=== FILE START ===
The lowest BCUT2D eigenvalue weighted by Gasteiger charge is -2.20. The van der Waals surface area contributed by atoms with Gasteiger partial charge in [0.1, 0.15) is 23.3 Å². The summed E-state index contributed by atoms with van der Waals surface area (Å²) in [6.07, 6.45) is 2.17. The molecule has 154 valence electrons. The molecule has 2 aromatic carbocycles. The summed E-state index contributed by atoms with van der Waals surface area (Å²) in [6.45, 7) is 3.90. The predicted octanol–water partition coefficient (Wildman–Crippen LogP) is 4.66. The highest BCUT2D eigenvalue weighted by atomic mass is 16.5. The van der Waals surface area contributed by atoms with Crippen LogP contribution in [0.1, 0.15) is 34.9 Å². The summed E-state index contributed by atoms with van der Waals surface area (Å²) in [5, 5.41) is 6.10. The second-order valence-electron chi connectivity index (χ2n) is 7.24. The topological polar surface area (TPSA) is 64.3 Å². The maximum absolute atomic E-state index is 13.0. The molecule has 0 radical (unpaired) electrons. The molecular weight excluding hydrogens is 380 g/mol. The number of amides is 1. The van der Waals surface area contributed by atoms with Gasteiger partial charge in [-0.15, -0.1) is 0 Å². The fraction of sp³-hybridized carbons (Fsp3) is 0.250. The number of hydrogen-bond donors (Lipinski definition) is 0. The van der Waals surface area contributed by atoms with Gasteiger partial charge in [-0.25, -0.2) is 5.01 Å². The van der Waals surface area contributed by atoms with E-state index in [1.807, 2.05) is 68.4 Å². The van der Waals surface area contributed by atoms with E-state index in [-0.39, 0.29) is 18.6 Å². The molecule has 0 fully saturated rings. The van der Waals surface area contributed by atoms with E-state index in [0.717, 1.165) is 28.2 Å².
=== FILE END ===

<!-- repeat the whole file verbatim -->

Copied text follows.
The lowest BCUT2D eigenvalue weighted by Gasteiger charge is -2.20. The van der Waals surface area contributed by atoms with Gasteiger partial charge in [0.1, 0.15) is 23.3 Å². The summed E-state index contributed by atoms with van der Waals surface area (Å²) in [6.07, 6.45) is 2.17. The molecule has 154 valence electrons. The molecule has 2 aromatic carbocycles. The summed E-state index contributed by atoms with van der Waals surface area (Å²) in [6.45, 7) is 3.90. The predicted octanol–water partition coefficient (Wildman–Crippen LogP) is 4.66. The highest BCUT2D eigenvalue weighted by atomic mass is 16.5. The van der Waals surface area contributed by atoms with Crippen LogP contribution in [0.1, 0.15) is 34.9 Å². The summed E-state index contributed by atoms with van der Waals surface area (Å²) in [5, 5.41) is 6.10. The second-order valence-electron chi connectivity index (χ2n) is 7.24. The topological polar surface area (TPSA) is 64.3 Å². The maximum absolute atomic E-state index is 13.0. The molecule has 0 radical (unpaired) electrons. The molecular weight excluding hydrogens is 380 g/mol. The number of amides is 1. The van der Waals surface area contributed by atoms with Gasteiger partial charge in [-0.15, -0.1) is 0 Å². The fraction of sp³-hybridized carbons (Fsp3) is 0.250. The number of hydrogen-bond donors (Lipinski definition) is 0. The van der Waals surface area contributed by atoms with Gasteiger partial charge in [-0.25, -0.2) is 5.01 Å². The van der Waals surface area contributed by atoms with E-state index in [1.807, 2.05) is 68.4 Å². The van der Waals surface area contributed by atoms with E-state index in [-0.39, 0.29) is 18.6 Å². The molecule has 0 fully saturated rings. The van der Waals surface area contributed by atoms with E-state index in [0.717, 1.165) is 28.2 Å².